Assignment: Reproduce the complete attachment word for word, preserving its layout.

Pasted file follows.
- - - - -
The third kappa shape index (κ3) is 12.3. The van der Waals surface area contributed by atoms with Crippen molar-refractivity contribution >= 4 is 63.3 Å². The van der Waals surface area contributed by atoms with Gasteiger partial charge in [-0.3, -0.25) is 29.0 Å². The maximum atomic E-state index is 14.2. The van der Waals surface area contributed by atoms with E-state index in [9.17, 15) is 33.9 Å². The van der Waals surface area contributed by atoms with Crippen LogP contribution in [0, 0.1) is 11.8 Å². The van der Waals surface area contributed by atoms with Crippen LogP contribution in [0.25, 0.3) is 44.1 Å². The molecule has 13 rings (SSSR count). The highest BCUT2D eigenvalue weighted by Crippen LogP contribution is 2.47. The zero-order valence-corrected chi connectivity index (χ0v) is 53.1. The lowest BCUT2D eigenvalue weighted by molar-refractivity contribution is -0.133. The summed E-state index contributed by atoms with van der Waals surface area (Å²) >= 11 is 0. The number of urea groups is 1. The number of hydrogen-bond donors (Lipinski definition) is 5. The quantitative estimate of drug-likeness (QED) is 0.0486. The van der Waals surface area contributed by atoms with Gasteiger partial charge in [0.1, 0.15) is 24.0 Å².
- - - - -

The third kappa shape index (κ3) is 12.3. The van der Waals surface area contributed by atoms with Crippen molar-refractivity contribution >= 4 is 63.3 Å². The van der Waals surface area contributed by atoms with Gasteiger partial charge in [-0.3, -0.25) is 29.0 Å². The maximum atomic E-state index is 14.2. The van der Waals surface area contributed by atoms with E-state index in [9.17, 15) is 33.9 Å². The van der Waals surface area contributed by atoms with Crippen LogP contribution in [0, 0.1) is 11.8 Å². The van der Waals surface area contributed by atoms with Crippen LogP contribution in [0.25, 0.3) is 44.1 Å². The molecule has 13 rings (SSSR count). The highest BCUT2D eigenvalue weighted by Crippen LogP contribution is 2.47. The zero-order valence-corrected chi connectivity index (χ0v) is 53.1. The lowest BCUT2D eigenvalue weighted by molar-refractivity contribution is -0.133. The summed E-state index contributed by atoms with van der Waals surface area (Å²) >= 11 is 0. The number of urea groups is 1. The number of hydrogen-bond donors (Lipinski definition) is 5. The quantitative estimate of drug-likeness (QED) is 0.0486. The van der Waals surface area contributed by atoms with Gasteiger partial charge in [0.1, 0.15) is 24.0 Å².